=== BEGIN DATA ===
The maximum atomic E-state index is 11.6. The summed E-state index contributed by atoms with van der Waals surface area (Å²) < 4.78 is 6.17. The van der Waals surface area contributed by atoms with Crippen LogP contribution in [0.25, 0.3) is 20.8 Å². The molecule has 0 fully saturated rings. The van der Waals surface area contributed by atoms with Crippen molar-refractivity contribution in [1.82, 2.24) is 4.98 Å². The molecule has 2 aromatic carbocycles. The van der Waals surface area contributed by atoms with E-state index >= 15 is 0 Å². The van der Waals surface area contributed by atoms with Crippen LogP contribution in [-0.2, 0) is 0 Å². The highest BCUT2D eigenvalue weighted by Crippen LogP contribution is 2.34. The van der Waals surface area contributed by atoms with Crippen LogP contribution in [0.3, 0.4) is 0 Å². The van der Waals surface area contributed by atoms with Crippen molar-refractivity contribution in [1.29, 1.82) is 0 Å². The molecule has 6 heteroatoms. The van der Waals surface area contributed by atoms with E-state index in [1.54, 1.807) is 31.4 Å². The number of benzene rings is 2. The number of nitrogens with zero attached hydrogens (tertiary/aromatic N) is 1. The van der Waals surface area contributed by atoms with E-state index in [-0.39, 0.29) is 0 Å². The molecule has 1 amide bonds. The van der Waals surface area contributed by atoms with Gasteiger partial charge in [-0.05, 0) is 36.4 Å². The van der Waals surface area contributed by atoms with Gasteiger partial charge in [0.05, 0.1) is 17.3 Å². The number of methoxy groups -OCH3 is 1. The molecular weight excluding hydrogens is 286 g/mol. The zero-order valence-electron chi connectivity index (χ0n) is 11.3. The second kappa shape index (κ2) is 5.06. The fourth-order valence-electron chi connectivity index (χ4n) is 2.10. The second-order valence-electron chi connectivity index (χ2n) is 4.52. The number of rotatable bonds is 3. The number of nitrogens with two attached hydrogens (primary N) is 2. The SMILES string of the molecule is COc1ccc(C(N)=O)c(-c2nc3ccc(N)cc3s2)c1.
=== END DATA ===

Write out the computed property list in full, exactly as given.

The maximum atomic E-state index is 11.6. The summed E-state index contributed by atoms with van der Waals surface area (Å²) < 4.78 is 6.17. The van der Waals surface area contributed by atoms with Crippen LogP contribution in [0.25, 0.3) is 20.8 Å². The molecule has 0 fully saturated rings. The van der Waals surface area contributed by atoms with Crippen molar-refractivity contribution in [1.82, 2.24) is 4.98 Å². The molecule has 2 aromatic carbocycles. The van der Waals surface area contributed by atoms with E-state index >= 15 is 0 Å². The van der Waals surface area contributed by atoms with Crippen LogP contribution in [-0.2, 0) is 0 Å². The highest BCUT2D eigenvalue weighted by Crippen LogP contribution is 2.34. The van der Waals surface area contributed by atoms with Crippen LogP contribution in [0.3, 0.4) is 0 Å². The van der Waals surface area contributed by atoms with Crippen molar-refractivity contribution in [1.29, 1.82) is 0 Å². The molecule has 6 heteroatoms. The van der Waals surface area contributed by atoms with E-state index in [1.54, 1.807) is 31.4 Å². The number of benzene rings is 2. The number of nitrogens with zero attached hydrogens (tertiary/aromatic N) is 1. The van der Waals surface area contributed by atoms with E-state index in [-0.39, 0.29) is 0 Å². The molecule has 1 amide bonds. The van der Waals surface area contributed by atoms with Gasteiger partial charge in [-0.05, 0) is 36.4 Å². The van der Waals surface area contributed by atoms with Gasteiger partial charge in [0.05, 0.1) is 17.3 Å². The number of methoxy groups -OCH3 is 1. The molecular weight excluding hydrogens is 286 g/mol. The zero-order valence-electron chi connectivity index (χ0n) is 11.3. The second kappa shape index (κ2) is 5.06. The fourth-order valence-electron chi connectivity index (χ4n) is 2.10. The second-order valence-electron chi connectivity index (χ2n) is 4.52. The number of rotatable bonds is 3. The number of nitrogens with two attached hydrogens (primary N) is 2. The SMILES string of the molecule is COc1ccc(C(N)=O)c(-c2nc3ccc(N)cc3s2)c1.